The media interest in the locking horns of Sam Allardyce and Jose Mourinho probably couldn't have come at a better time for the under-pressure West Ham boss.
In much the same way that it is ok for a family member to criticise another only to find themselves defending that same person when the criticism comes from someone outside the family circle, so too have Hammers fans, who've been on the manager's back all season, suddenly circled the wagons and are shouting bullishly outward. As a PR exercise, it's a master-class.
- Delaney: Blues stymied
- Lythell: Title hopes stalled
- Mourinho: '19th century' West Ham
- Highlights: Chelsea 0-0 West Ham (U.S. only)
- FC TV: Hammers hang on
The fact is the Chelsea boss -- like all top managers -- is very good at playing the game. His comments about West Ham's tactics in the backs-to-the-wall 0-0 draw at Stamford Bridge only serve to keep Mourinho and his team in the spotlight while hiding his own side's shortcomings -- and that is surely part of the exercise. By playing the "who me? I'm only trying to stop the onslaught" card, Allardyce has actually come out of it all quite well.
The irony, of course, is that Allardyce, who has been described as a "dinosaur" and a "fossil" while having his tactics expressed as "prediluvian" in some parts of east London and beyond, would probably be glad to hear his methods are considered "19th Century" by one of the games foremost modern tacticians.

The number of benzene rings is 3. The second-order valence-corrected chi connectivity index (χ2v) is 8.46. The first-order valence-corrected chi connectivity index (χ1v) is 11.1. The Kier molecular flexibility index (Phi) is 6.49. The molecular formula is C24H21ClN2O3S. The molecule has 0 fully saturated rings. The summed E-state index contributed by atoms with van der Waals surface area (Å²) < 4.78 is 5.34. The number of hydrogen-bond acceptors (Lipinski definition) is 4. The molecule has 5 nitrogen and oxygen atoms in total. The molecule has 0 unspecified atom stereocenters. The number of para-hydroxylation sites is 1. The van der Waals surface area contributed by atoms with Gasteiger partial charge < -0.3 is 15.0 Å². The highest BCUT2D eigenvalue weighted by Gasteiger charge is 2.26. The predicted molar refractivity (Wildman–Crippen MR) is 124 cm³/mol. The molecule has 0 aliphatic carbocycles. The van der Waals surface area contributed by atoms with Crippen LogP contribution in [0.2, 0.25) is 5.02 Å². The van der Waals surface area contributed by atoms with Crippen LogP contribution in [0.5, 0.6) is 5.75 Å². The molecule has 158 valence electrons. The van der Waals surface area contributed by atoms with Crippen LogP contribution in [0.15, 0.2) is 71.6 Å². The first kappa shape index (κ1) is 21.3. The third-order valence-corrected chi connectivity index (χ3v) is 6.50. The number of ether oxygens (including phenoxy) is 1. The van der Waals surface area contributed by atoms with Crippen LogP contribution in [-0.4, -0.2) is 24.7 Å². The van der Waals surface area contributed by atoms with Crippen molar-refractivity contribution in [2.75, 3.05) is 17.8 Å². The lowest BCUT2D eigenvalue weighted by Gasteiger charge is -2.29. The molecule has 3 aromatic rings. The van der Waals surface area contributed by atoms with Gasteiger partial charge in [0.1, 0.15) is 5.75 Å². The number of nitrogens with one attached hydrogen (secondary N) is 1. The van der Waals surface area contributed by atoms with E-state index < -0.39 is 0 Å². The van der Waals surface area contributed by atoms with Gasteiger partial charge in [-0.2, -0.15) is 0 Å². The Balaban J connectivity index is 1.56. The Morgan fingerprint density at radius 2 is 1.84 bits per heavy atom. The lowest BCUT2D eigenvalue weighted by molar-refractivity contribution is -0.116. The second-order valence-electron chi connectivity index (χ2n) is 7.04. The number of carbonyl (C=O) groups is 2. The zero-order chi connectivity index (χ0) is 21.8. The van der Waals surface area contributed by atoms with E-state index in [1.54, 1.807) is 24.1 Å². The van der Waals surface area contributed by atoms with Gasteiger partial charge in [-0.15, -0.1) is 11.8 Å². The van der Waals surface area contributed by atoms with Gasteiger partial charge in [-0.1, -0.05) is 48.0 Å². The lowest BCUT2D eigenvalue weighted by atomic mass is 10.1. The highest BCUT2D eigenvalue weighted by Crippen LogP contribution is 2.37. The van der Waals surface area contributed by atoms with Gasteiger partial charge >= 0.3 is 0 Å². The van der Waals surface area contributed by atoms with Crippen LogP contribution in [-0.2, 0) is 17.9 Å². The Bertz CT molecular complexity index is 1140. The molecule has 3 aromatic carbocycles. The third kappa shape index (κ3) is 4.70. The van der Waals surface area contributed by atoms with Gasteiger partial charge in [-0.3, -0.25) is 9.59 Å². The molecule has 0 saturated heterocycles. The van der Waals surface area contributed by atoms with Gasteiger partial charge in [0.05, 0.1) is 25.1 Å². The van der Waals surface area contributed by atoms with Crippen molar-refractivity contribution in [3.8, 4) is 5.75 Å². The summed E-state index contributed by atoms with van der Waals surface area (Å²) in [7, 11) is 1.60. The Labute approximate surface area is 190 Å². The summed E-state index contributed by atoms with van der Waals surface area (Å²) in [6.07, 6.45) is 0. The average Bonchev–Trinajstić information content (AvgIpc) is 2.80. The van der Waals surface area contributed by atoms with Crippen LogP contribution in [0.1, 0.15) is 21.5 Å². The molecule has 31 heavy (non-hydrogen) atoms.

Some would argue that Jose's dismissive comment is several centuries wide of the mark!
The fact is that the top teams in the Premier League are owned by millionaires and oligarchs of varying sizes, and virtually the best a team outside the accepted Champions League places can expect is the odd surprise result. Sometimes it's because of the "better" side just having an off day, sometimes the "lower" team will employ a surprising attacking turn or have one of those times when everything they do comes off -- and, yes! -- sometimes pulling every man behind the ball works too.
Over the long haul though, it's pretty much certain that any club not in the top six or seven of the Premier League can more or less write off all but a handful of points against the top sides and until the league gains the competitive nature it had in -- well, the 19th or 20th Century! -- then things like this are going to happen from time to time.
It's all very well complaining that West Ham's game wasn't very expansive, but the Hammers haven't had much expanse since Alan Devonshire last had his curly locks trimmed. As such, another 9-0 hiding really wasn't something they needed. Sam Allardyce was right in expressing his surprise at the criticism; his team has been undone a bit in recent weeks but ever since he took over at the Boleyn, most of the sides he has put out have been well-organised, resilient and just plain miserly. As a Hammers fan of some years, I'd even have to admit to a bit of a thrill watching a side in claret and blue actually compete defensively.
Of course every West Ham fan's dreams that the move to Stratford may bring our own autocrat with a bag of money to make us the next Manchester City. But if it doesn't happen, then all the team can do is compete in the best way they can and if they means putting 10 backsides between the goal and Oscar, then who can blame them? As the other famous Oscar (Wilde) said: "One should always play fairly when one has the winning cards." West Ham haven't had the winning cards on Chelsea since Nigel Spackman last pulled a blue shirt over his head.
Having said all this though, there would be a delicious irony if this argument ended with the point being vital for both sides with differing consequences. With any luck it's the point that will keep West Ham up.
It won't bring back laced footballs, perms, socks round the ankles and a brylcreem centre-parting, but it will sure bring back the smiles around Upton Park.